Homme Fatale

Homme Fatale

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Halfway through the “Bell Curve,” which is an analysis of differences in intelligence between races, I realized what had been bothering me about Charles Murray’s thesis. It wasn’t the accuracy of his analysis, which concerned me, too. It was that he analyzed. The truth, I used to believe, was always beautiful, whether it was what happened in the multiverse at T equals zero, or the historical counterfactual if Neville Chamberlain hadn’t signed the peace accord with Adolph Hitler. After reading Murray’s book, I realized that the truth can be irrelevant, ugly, and utterly useless. Even if the average intelligence of races was truly different, so what? Surely, civilized people must judge each other as individuals, regardless of the veracity of the statistical baggage of their ethnicities.

Murray was castigated, deservedly, for swallowing the bell curve uncritically. But his detractors missed one point. Murray wasn’t just wrong because he was factually wrong or for inquiring. In fact, it was worse, because Murray, it turned out, was wronger than wrong.

Stephen J Gould, in The Mismeasure of Man (man is gender-neutral here) – the most biting critique of the study of human intelligence –recognized the biggest weakness with Murray’s analysis. Gould always had an antipathy to statisticians – his life once depended on his dismissing bland statistics. Gould observed that when using an attribute, such as IQ, to distinguish between two groups, if the within group variation of that attribute is equal to or greater than the difference in the means between the groups, that attribute becomes a useless discriminant. Neither does IQ predict race nor, reassuringly, does race adequately predict IQ.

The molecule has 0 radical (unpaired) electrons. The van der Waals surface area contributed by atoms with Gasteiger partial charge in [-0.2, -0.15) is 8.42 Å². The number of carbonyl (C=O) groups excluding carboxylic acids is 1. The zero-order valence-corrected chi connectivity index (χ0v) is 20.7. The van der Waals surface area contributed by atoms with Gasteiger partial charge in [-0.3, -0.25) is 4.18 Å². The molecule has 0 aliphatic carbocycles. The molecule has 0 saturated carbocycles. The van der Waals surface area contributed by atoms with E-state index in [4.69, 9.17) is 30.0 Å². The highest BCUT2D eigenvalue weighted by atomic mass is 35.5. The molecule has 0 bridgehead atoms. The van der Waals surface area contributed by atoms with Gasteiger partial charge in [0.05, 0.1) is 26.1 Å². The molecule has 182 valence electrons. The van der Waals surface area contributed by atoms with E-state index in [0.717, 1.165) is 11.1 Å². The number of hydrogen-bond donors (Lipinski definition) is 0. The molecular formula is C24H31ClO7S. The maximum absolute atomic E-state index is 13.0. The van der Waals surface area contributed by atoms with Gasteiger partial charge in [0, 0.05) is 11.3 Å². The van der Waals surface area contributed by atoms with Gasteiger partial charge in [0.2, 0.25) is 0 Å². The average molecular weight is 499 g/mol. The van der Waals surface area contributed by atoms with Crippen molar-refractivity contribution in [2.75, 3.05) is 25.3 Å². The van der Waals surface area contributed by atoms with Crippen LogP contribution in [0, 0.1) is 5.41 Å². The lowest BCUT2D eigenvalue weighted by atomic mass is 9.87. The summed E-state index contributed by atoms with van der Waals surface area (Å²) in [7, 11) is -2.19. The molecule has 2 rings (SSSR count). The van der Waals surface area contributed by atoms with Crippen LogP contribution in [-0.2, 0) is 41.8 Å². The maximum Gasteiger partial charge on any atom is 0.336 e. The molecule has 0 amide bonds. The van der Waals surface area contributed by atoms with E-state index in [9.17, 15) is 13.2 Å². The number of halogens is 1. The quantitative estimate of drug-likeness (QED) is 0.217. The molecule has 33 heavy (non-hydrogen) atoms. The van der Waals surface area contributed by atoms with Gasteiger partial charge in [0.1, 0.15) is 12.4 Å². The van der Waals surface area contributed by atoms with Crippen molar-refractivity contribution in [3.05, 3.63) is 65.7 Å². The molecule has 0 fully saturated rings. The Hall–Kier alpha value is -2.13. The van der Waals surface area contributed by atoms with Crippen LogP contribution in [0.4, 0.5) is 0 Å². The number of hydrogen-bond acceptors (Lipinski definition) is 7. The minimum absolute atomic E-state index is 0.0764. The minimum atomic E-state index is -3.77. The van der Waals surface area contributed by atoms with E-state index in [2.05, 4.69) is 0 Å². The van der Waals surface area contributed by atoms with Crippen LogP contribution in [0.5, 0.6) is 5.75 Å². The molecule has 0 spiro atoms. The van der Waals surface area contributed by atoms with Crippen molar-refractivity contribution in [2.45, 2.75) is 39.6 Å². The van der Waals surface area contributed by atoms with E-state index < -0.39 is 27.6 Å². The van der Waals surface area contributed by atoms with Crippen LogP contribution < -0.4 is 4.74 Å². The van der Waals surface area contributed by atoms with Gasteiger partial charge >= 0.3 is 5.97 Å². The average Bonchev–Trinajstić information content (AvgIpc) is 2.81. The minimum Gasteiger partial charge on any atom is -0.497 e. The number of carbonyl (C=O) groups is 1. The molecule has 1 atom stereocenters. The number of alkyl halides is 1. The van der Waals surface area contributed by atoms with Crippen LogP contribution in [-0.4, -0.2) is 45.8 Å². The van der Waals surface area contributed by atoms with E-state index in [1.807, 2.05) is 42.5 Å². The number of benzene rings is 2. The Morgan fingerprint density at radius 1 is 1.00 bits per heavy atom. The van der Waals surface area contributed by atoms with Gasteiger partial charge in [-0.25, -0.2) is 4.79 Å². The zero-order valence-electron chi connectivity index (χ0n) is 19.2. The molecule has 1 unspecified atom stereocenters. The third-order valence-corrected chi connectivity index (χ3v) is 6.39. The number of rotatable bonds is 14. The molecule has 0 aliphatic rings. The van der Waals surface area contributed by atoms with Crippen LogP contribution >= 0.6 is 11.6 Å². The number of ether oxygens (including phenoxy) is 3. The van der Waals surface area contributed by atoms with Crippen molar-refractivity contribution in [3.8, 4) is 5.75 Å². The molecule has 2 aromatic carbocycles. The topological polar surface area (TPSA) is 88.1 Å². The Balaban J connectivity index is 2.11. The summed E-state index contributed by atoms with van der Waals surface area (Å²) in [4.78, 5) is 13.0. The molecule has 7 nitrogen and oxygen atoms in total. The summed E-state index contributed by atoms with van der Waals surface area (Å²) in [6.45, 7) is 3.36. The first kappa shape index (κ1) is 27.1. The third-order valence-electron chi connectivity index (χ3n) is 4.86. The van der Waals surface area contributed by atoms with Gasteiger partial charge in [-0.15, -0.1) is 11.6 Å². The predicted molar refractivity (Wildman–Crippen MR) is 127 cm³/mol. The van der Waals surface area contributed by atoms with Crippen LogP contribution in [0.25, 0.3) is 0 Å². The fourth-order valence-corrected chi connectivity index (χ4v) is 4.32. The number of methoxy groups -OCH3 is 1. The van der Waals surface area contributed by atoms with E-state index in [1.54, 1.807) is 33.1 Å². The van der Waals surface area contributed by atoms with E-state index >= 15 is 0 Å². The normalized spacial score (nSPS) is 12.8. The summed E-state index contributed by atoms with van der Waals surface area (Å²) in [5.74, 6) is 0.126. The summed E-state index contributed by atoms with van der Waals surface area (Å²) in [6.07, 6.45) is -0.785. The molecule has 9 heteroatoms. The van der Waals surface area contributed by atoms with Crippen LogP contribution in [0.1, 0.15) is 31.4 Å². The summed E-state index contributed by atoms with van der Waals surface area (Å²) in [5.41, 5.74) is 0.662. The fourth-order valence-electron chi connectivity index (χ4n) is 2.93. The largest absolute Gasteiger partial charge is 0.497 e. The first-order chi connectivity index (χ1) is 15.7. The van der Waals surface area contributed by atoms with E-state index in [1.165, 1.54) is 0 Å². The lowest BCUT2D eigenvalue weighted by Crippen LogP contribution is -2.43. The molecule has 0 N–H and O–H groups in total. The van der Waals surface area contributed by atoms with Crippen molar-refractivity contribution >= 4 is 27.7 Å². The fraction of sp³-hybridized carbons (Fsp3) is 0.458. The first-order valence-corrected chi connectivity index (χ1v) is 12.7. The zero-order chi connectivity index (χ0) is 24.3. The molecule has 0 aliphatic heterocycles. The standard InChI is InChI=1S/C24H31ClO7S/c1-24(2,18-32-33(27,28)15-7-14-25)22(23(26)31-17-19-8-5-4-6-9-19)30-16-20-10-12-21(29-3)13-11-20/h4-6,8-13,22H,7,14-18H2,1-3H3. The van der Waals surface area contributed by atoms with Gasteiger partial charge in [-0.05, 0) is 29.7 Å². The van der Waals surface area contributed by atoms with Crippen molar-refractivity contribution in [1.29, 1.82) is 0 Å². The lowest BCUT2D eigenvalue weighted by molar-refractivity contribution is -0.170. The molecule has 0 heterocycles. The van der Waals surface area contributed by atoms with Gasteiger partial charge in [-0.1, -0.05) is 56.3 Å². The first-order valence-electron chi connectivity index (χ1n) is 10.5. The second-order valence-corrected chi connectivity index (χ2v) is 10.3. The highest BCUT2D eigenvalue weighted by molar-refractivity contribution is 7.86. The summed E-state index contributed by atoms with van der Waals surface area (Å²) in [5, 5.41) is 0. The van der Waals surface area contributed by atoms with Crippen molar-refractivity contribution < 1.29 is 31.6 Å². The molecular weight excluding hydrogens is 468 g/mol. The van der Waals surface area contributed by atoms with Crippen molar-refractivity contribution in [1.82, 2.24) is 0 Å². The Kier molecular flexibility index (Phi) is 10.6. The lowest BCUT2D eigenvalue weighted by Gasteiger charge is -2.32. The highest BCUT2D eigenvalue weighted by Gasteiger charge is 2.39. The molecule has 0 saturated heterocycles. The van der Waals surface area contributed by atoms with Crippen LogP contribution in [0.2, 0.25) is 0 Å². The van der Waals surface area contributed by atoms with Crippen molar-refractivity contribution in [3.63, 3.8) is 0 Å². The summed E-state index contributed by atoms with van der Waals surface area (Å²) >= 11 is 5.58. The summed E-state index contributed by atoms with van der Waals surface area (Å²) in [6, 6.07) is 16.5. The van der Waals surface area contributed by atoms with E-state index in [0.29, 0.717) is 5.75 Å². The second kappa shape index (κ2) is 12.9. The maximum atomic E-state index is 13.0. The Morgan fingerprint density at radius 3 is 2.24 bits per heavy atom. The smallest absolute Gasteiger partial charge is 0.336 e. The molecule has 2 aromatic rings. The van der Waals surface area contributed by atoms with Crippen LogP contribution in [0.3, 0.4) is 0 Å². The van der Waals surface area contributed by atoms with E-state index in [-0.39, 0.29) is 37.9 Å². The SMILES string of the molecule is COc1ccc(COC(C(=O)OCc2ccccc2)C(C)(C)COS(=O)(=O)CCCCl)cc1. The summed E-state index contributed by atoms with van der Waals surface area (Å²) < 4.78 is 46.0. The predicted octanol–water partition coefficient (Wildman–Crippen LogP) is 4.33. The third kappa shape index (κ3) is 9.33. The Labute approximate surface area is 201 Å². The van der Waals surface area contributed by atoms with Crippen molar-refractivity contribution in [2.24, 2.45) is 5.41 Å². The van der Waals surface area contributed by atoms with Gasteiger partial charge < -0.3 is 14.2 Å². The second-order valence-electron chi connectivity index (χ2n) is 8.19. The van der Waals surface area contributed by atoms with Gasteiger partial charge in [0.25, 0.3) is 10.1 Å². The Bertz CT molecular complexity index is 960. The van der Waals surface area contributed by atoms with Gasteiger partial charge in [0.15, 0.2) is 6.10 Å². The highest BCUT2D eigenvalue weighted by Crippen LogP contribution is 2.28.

You should read The Mismeasure of Man. I don’t wish to ruin Gould’s scholarly prose but let me restate his insight – Murray’s analysis was wrong because it was two lazy generalizations, i.e. aggregates of two bell-shaped curves, curves which overlap so copiously that they may as well be one curve. A lazy generalization – what is that, you ask?

What is the central tendency of a distribution but a lazy generalization? The aggregate, the mean, is wrong about everyone but the few closest to the mean, yet is so revered because we mistake the aggregate for the truth. The tyranny of the aggregate is the most extraordinary tyranny of our times. The aggregate is built by people who vary, yet it imposes itself on the individuals, the very variation which creates it. It literally bites the hands which feed it.

Race and gender are thorny issues and are better kept away from Gauss. Recently, it was gender’s turn –  a study found that female physicians have better outcomes than male physicians. This is hardly surprising. In Britain, patients prefer female GPs of South East Asian origin. And if patients prefer female doctors, it follows logically that female doctors will have better outcomes.

But no good deed that is quantified goes unpunished. The study caused disquiet, in part, because instead of celebrating the virtues of female doctors, the media picked up on the vices of male doctors. Because if female doctors are doing better, it must mean male doctors are doing worse, or worse, it must mean that male doctors are a public health menace. This is an incredible problem for our hyper rational times – nothing can be seen for its own sake.